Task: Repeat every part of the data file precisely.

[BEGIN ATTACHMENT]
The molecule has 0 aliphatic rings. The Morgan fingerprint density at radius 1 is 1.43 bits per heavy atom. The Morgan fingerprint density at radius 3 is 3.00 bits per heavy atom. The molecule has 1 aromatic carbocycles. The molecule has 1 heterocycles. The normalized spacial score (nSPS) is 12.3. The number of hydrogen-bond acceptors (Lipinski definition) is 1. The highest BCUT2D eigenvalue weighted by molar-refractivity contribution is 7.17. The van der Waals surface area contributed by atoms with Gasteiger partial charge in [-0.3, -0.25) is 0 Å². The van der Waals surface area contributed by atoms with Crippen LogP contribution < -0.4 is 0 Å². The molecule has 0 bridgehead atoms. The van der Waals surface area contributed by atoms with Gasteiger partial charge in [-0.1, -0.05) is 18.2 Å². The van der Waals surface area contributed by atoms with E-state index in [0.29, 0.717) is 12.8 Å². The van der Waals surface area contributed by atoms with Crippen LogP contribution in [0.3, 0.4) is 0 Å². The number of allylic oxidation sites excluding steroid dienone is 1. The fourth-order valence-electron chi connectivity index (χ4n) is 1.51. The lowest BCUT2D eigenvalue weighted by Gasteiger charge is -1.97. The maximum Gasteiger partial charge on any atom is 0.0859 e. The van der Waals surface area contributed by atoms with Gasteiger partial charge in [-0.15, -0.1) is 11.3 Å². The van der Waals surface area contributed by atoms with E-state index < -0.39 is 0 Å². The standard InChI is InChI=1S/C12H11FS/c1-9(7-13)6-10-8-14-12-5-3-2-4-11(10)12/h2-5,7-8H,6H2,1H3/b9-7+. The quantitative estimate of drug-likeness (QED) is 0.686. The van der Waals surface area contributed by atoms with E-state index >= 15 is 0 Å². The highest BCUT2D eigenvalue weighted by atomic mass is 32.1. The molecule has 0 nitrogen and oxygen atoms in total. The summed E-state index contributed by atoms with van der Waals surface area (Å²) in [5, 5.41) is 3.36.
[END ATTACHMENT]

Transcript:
The molecule has 0 aliphatic rings. The Morgan fingerprint density at radius 1 is 1.43 bits per heavy atom. The Morgan fingerprint density at radius 3 is 3.00 bits per heavy atom. The molecule has 1 aromatic carbocycles. The molecule has 1 heterocycles. The normalized spacial score (nSPS) is 12.3. The number of hydrogen-bond acceptors (Lipinski definition) is 1. The highest BCUT2D eigenvalue weighted by molar-refractivity contribution is 7.17. The van der Waals surface area contributed by atoms with Gasteiger partial charge in [-0.3, -0.25) is 0 Å². The van der Waals surface area contributed by atoms with Crippen LogP contribution < -0.4 is 0 Å². The molecule has 0 bridgehead atoms. The van der Waals surface area contributed by atoms with Gasteiger partial charge in [-0.1, -0.05) is 18.2 Å². The van der Waals surface area contributed by atoms with E-state index in [0.29, 0.717) is 12.8 Å². The van der Waals surface area contributed by atoms with Crippen LogP contribution in [0.3, 0.4) is 0 Å². The number of allylic oxidation sites excluding steroid dienone is 1. The fourth-order valence-electron chi connectivity index (χ4n) is 1.51. The lowest BCUT2D eigenvalue weighted by Gasteiger charge is -1.97. The maximum Gasteiger partial charge on any atom is 0.0859 e. The van der Waals surface area contributed by atoms with Gasteiger partial charge in [-0.15, -0.1) is 11.3 Å². The van der Waals surface area contributed by atoms with E-state index < -0.39 is 0 Å². The standard InChI is InChI=1S/C12H11FS/c1-9(7-13)6-10-8-14-12-5-3-2-4-11(10)12/h2-5,7-8H,6H2,1H3/b9-7+. The quantitative estimate of drug-likeness (QED) is 0.686. The van der Waals surface area contributed by atoms with E-state index >= 15 is 0 Å². The highest BCUT2D eigenvalue weighted by atomic mass is 32.1. The molecule has 0 nitrogen and oxygen atoms in total. The summed E-state index contributed by atoms with van der Waals surface area (Å²) in [5, 5.41) is 3.36.